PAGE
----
7. Do I have any limitations or barriers?
There is a big difference between a perceived barrier and a real one. Perceived barrier = you cannot go to Japan because you do not speak Japanese. Your real barrier is fear of not speaking Japanese…yet!). A food allergy, on the other hand, may be a real barrier if you decide you want to participate on a program that only offers homestays where the family cooks for you and is not able to accommodate your food needs. You can still travel, but that particular program may not be the best choice for you.

8. Which of these categories are most important to me?
Rank questions 1-7 in order of importance. As you research your options your priorities will shift. For example, you may have ranked ‘Location’ as the most important priority and identified Italy as the goal to complete a studio art program (your motivation). Then, you found a studio art program in Ireland that was a better match for your overall goals, budget, and interests. You may still be interested in the art program in Italy, but now you have discovered you are interested in exploring other options and ‘Location’ is not the number one priority anymore. This is normal. Embrace the changes now, there are many more to come.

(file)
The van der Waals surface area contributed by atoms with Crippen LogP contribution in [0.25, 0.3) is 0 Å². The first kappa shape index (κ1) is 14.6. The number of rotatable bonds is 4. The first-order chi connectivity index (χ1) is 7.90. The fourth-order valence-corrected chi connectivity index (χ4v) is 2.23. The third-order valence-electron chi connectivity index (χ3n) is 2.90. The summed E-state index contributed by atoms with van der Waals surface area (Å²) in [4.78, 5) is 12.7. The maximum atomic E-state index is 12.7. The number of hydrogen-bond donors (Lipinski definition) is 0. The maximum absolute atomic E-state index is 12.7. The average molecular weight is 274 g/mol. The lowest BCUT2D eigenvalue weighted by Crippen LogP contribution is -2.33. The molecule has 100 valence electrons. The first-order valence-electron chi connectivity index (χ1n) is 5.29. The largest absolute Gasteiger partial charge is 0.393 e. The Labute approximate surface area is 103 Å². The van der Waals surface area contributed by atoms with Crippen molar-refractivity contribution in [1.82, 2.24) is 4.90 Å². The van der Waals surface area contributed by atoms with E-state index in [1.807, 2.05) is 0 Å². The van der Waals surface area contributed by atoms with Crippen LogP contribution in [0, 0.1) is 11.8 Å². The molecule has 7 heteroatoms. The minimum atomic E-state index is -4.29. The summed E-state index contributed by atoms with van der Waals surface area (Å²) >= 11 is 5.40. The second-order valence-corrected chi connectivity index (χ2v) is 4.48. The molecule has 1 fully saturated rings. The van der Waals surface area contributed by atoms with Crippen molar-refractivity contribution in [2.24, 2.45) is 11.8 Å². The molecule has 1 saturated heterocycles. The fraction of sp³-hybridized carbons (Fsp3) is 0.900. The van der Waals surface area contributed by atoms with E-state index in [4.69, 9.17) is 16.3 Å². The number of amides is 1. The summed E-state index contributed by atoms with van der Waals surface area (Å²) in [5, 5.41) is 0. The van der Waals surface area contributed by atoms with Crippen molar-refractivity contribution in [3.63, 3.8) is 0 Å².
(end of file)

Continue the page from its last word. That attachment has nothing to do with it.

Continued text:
9. Which option is best for me right now?
Now that you have worked through the important topics to consider when traveling and ranked them in order of importance, you are in a much better position to identify which organization or program is the right fit for you. Or, you may decide that you can better craft your own experience without a pre-set program, and there are many resources to help you do so.

10. Who do I trust to share my ideas with?

Share your thoughts! Make sure that in addition to your program advisor, you speak with a trusted friend or family member who is supportive of your desire to go on an international program. They may challenge your assumptions, ask you additional questions, point you to a valuable resource, or call you out if you haven’t been completely honest with yourself in one of the above categories!

You’re ready! Take the next step and start submitting applications to your top 3 international programs.

Now voyager, sail thou forth to seek and find. | Walt Whitman